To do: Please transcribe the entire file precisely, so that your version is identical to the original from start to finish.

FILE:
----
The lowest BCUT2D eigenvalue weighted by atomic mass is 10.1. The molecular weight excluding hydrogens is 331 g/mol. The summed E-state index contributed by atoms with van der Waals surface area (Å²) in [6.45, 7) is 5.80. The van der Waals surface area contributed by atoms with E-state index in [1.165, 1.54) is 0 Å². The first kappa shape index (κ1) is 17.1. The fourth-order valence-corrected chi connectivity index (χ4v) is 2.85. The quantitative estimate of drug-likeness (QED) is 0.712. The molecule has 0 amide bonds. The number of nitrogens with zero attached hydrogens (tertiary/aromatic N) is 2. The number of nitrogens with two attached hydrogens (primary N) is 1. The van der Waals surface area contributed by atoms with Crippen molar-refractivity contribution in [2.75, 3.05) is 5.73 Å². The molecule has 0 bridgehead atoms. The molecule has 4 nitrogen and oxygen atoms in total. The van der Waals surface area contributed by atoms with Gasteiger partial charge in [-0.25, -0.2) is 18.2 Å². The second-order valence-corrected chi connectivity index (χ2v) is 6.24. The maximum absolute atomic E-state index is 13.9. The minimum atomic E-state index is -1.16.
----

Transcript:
The lowest BCUT2D eigenvalue weighted by atomic mass is 10.1. The molecular weight excluding hydrogens is 331 g/mol. The summed E-state index contributed by atoms with van der Waals surface area (Å²) in [6.45, 7) is 5.80. The van der Waals surface area contributed by atoms with E-state index in [1.165, 1.54) is 0 Å². The first kappa shape index (κ1) is 17.1. The fourth-order valence-corrected chi connectivity index (χ4v) is 2.85. The quantitative estimate of drug-likeness (QED) is 0.712. The molecule has 0 amide bonds. The number of nitrogens with zero attached hydrogens (tertiary/aromatic N) is 2. The number of nitrogens with two attached hydrogens (primary N) is 1. The van der Waals surface area contributed by atoms with Crippen molar-refractivity contribution in [2.75, 3.05) is 5.73 Å². The molecule has 0 bridgehead atoms. The molecule has 4 nitrogen and oxygen atoms in total. The van der Waals surface area contributed by atoms with Gasteiger partial charge in [-0.25, -0.2) is 18.2 Å². The second-order valence-corrected chi connectivity index (χ2v) is 6.24. The maximum absolute atomic E-state index is 13.9. The minimum atomic E-state index is -1.16.